Before addressing the substantive issue in this appeal, we set forth the relevant factual circumstances out of which the charges against the defendant arose, and the procedural history of the case. In response to the defendant's renewed motion for a bill of particulars, the state filed a statement of essential facts setting forth the factual allegations that the state intended to prove at trial. The state claimed that on May 12 or 13, 1995, the defendant and another man, Scott Smith, visited the victim at her apartment in Bridgeport. The state alleged that the defendant threatened the victim by telling her that he would tie her up, throw her in the closet and burn her. The state alleged further that an altercation ensued between the victim and the defendant and Smith when the victim attempted to push the defendant out of her apartment. According to the state's allegations, Smith grabbed the victim in a headlock and attempted to knock her to the floor. The victim began to scream and struggle as Smith wrestled with her. Smith asked the defendant to get a knife. After unsuccessfully searching the apartment for a knife, the defendant stabbed the victim in the head with a can opener. As the victim continued to fight with Smith, the defendant hit the victim in the head with an iron. The defendant then kicked the victim five times, causing her to spit up blood. Smith manually strangled the victim and struck her in the neck with his knee as the defendant hit her in the head with the iron. After rendering her physically helpless, Smith proceeded to have oral sex with the victim. Smith also unsuccessfully attempted to have vaginal sexual intercourse with her while the defendant watched. After Smith was finished, the defendant had vaginal and anal sexual intercourse with the victim, causing lacerations of the vaginal wall and the junction of the perineum and posterior introitus of the vagina. The defendant ejaculated in the victim. The state alleged that the cause of the victim's death was asphyxia and that Smith had caused her death by manual strangulation.

Shortly thereafter, both the defendant and Smith gave separate and differing written statements to the Bridgeport police, each confessing their involvement in the events described above. On May 30, 1995, on the basis of the defendant's confession, the state charged the defendant by information with two counts of capital felony (murder committed during the course of a kidnapping, and murder committed during the course of the commission of sexual assault in the first degree in violation of subdivisions (5) and (7), respectively, of § 53a-54b), one count each of murder and felony murder, one count of first degree sexual assault, two counts of second degree sexual assault, one count of kidnapping in the first degree and one count of unlawful restraint in the first degree. In that information, the first count alleged, in part, that the defendant "did murder another person in the course of the commission of [s]exual [a]ssault in the [f]irst [d]egree, in violation of [§] 53a-54b (7). . . ." Count three alleged, in part, that the defendant, "with intent to cause the death of . . . another person, did strangle, and cause the death of the said other person, in violation of [§] 53a-54a (a). . . ." The state also charged Smith by information with several criminal offenses, including, among other things, two counts of capital felony in violation of subdivisions (5) and (7) of § 53a-54b, one count of felony murder and one count of murder.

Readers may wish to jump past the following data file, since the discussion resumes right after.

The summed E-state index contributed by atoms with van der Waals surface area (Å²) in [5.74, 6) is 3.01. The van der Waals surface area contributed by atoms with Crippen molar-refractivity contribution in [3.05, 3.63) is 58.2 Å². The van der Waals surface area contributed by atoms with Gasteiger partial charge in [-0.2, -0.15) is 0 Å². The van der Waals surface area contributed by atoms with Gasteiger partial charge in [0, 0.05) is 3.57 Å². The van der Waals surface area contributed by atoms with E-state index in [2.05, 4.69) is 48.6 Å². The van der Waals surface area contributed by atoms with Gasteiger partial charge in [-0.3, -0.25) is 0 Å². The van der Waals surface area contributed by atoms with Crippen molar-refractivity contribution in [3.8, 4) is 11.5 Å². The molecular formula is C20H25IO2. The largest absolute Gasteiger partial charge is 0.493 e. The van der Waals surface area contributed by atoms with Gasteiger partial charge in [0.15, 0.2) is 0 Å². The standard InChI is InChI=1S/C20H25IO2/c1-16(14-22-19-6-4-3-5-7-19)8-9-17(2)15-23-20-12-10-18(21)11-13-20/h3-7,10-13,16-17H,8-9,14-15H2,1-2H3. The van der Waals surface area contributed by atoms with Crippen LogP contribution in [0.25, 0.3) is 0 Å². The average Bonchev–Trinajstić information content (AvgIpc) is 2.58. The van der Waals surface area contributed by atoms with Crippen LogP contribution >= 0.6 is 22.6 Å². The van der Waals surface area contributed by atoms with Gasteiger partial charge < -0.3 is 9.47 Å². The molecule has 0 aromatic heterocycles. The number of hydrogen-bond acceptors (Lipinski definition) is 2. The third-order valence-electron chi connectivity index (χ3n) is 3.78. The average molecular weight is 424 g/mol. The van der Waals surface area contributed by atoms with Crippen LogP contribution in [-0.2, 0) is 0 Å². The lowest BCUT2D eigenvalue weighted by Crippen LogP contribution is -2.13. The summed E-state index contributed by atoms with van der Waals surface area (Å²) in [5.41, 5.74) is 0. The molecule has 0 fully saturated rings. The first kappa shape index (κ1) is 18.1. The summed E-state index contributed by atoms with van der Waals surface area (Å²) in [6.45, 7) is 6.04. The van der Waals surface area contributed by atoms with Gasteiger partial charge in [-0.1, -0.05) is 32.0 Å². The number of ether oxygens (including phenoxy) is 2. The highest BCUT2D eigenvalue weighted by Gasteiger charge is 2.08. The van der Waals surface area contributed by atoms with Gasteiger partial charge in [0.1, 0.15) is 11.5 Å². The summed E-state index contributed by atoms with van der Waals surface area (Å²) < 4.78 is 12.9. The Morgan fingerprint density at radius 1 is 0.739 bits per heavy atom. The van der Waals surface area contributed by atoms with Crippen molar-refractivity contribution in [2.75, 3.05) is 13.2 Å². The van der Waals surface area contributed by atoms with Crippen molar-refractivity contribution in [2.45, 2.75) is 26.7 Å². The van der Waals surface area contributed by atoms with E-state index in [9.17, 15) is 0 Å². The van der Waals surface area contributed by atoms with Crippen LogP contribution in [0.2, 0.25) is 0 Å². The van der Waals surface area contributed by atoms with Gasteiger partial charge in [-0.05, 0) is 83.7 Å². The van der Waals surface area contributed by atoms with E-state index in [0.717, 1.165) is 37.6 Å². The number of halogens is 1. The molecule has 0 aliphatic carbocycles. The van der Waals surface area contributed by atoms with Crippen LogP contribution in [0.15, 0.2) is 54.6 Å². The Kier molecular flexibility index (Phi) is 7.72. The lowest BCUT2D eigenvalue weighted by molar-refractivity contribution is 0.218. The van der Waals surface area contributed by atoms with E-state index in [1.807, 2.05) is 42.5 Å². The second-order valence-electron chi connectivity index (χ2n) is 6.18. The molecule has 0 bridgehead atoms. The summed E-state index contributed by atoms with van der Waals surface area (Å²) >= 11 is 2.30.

The trial court, Ronan, J., granted the defendant's motion for a separate probable cause hearing and for severance of the case against him from the state's case against Smith. As a result, two trial court judges conducted separate hearings in probable cause for the defendant and for Smith. Because of a potential problem under Bruton v. United States, 391 U.S. 123, 88 S.Ct. 1620, 20 L.Ed.2d 476 (1968), the defendant's confession was not admitted as evidence in Smith's probable cause hearing, and, likewise, Smith's confession was not admitted as evidence in the defendant's probable cause hearing. The trial court, McKeever, J., found probable cause with respect to the defendant on the charges of capital felony (murder committed in the course of the commission of sexual assault in the first degree), murder and felony murder, but did not find probable cause with respect to the second capital felony count (murder committed in the course of a kidnapping). The trial court, Gormley, J., found no probable cause with respect to Smith on the two counts of capital felony and the felony murder count. The court, however, did find probable cause with respect to Smith on the murder count.

On December 11, 1996, the state filed an amended information, charging the defendant with six criminal offenses. In that information, the state had altered the wording of the murder count to charge the defendant on the basis of an accessory theory of liability. The murder count provided as follows: "[The defendant], with intent to cause the death of another person, did intentionally aid one Scott Smith, who did strangle, and cause the death of the said other person, in violation of [§§] 53a-8 and 53a-54a (a)." (Emphasis added.) The wording of the capital felony count, however, remained the same as it had been in the May 30, 1995 information.

In count one, the state charged the defendant with capital felony (murder committed in the course of a sexual assault in the first degree), and in count two charged him with murder. The remaining counts charged the defendant with felony murder, sexual assault in the first and second degrees and unlawful restraint in the first degree.